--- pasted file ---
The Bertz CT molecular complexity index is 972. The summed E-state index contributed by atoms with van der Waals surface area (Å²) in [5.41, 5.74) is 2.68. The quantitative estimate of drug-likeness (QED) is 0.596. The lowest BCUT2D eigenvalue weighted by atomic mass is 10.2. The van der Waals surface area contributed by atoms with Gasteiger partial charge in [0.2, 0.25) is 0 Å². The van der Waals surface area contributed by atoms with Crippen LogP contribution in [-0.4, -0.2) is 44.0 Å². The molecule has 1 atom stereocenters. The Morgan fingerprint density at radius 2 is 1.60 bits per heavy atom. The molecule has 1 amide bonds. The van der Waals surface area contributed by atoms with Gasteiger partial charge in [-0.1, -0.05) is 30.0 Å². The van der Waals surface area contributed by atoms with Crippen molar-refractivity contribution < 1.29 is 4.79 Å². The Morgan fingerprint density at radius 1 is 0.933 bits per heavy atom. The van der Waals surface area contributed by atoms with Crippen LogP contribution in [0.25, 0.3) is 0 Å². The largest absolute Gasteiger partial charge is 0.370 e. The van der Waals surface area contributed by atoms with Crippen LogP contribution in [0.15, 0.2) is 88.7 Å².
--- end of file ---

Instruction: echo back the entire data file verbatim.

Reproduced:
The Bertz CT molecular complexity index is 972. The summed E-state index contributed by atoms with van der Waals surface area (Å²) in [5.41, 5.74) is 2.68. The quantitative estimate of drug-likeness (QED) is 0.596. The lowest BCUT2D eigenvalue weighted by atomic mass is 10.2. The van der Waals surface area contributed by atoms with Gasteiger partial charge in [0.2, 0.25) is 0 Å². The van der Waals surface area contributed by atoms with Crippen LogP contribution in [-0.4, -0.2) is 44.0 Å². The molecule has 1 atom stereocenters. The Morgan fingerprint density at radius 2 is 1.60 bits per heavy atom. The molecule has 1 amide bonds. The van der Waals surface area contributed by atoms with Gasteiger partial charge in [-0.1, -0.05) is 30.0 Å². The van der Waals surface area contributed by atoms with Crippen molar-refractivity contribution < 1.29 is 4.79 Å². The Morgan fingerprint density at radius 1 is 0.933 bits per heavy atom. The van der Waals surface area contributed by atoms with Crippen LogP contribution in [0.25, 0.3) is 0 Å². The largest absolute Gasteiger partial charge is 0.370 e. The van der Waals surface area contributed by atoms with Crippen LogP contribution in [0.15, 0.2) is 88.7 Å².